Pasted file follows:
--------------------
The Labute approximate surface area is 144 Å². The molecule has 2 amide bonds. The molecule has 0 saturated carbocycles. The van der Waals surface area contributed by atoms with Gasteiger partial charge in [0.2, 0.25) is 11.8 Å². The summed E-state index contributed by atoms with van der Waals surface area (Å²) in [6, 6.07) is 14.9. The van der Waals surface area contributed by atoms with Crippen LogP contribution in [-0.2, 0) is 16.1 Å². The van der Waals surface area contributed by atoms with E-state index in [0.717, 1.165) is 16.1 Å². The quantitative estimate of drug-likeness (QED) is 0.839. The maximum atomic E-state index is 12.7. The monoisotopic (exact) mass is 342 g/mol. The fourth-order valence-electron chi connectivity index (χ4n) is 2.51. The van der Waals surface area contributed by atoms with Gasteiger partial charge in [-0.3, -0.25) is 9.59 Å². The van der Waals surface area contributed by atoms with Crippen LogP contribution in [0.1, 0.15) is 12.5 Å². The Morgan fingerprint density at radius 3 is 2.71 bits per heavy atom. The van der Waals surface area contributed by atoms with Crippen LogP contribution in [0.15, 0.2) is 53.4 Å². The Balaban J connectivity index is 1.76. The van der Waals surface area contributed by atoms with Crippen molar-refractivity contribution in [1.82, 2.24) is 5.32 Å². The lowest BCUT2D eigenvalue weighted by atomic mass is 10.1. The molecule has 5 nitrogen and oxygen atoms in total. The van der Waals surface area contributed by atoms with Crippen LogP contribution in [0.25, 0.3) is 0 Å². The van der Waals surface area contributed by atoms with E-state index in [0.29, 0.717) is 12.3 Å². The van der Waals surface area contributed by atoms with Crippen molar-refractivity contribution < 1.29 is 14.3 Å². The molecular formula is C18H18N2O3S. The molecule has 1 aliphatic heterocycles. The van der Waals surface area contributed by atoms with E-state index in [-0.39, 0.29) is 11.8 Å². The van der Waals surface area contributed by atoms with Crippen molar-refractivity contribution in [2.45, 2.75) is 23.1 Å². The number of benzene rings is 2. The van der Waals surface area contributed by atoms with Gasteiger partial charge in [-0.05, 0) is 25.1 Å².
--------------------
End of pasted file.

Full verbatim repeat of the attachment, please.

The Labute approximate surface area is 144 Å². The molecule has 2 amide bonds. The molecule has 0 saturated carbocycles. The van der Waals surface area contributed by atoms with Gasteiger partial charge in [0.2, 0.25) is 11.8 Å². The summed E-state index contributed by atoms with van der Waals surface area (Å²) in [6, 6.07) is 14.9. The van der Waals surface area contributed by atoms with Crippen LogP contribution in [-0.2, 0) is 16.1 Å². The van der Waals surface area contributed by atoms with E-state index in [0.717, 1.165) is 16.1 Å². The quantitative estimate of drug-likeness (QED) is 0.839. The maximum atomic E-state index is 12.7. The monoisotopic (exact) mass is 342 g/mol. The fourth-order valence-electron chi connectivity index (χ4n) is 2.51. The van der Waals surface area contributed by atoms with Gasteiger partial charge in [-0.3, -0.25) is 9.59 Å². The van der Waals surface area contributed by atoms with Crippen LogP contribution in [0.1, 0.15) is 12.5 Å². The Morgan fingerprint density at radius 3 is 2.71 bits per heavy atom. The van der Waals surface area contributed by atoms with Crippen LogP contribution in [0.15, 0.2) is 53.4 Å². The Balaban J connectivity index is 1.76. The van der Waals surface area contributed by atoms with Crippen molar-refractivity contribution in [1.82, 2.24) is 5.32 Å². The lowest BCUT2D eigenvalue weighted by atomic mass is 10.1. The molecule has 5 nitrogen and oxygen atoms in total. The van der Waals surface area contributed by atoms with Crippen LogP contribution in [0.25, 0.3) is 0 Å². The van der Waals surface area contributed by atoms with E-state index in [0.29, 0.717) is 12.3 Å². The van der Waals surface area contributed by atoms with Crippen molar-refractivity contribution < 1.29 is 14.3 Å². The molecular formula is C18H18N2O3S. The molecule has 1 aliphatic heterocycles. The van der Waals surface area contributed by atoms with E-state index in [-0.39, 0.29) is 11.8 Å². The van der Waals surface area contributed by atoms with Crippen molar-refractivity contribution in [2.45, 2.75) is 23.1 Å². The number of benzene rings is 2. The van der Waals surface area contributed by atoms with Gasteiger partial charge in [-0.05, 0) is 25.1 Å².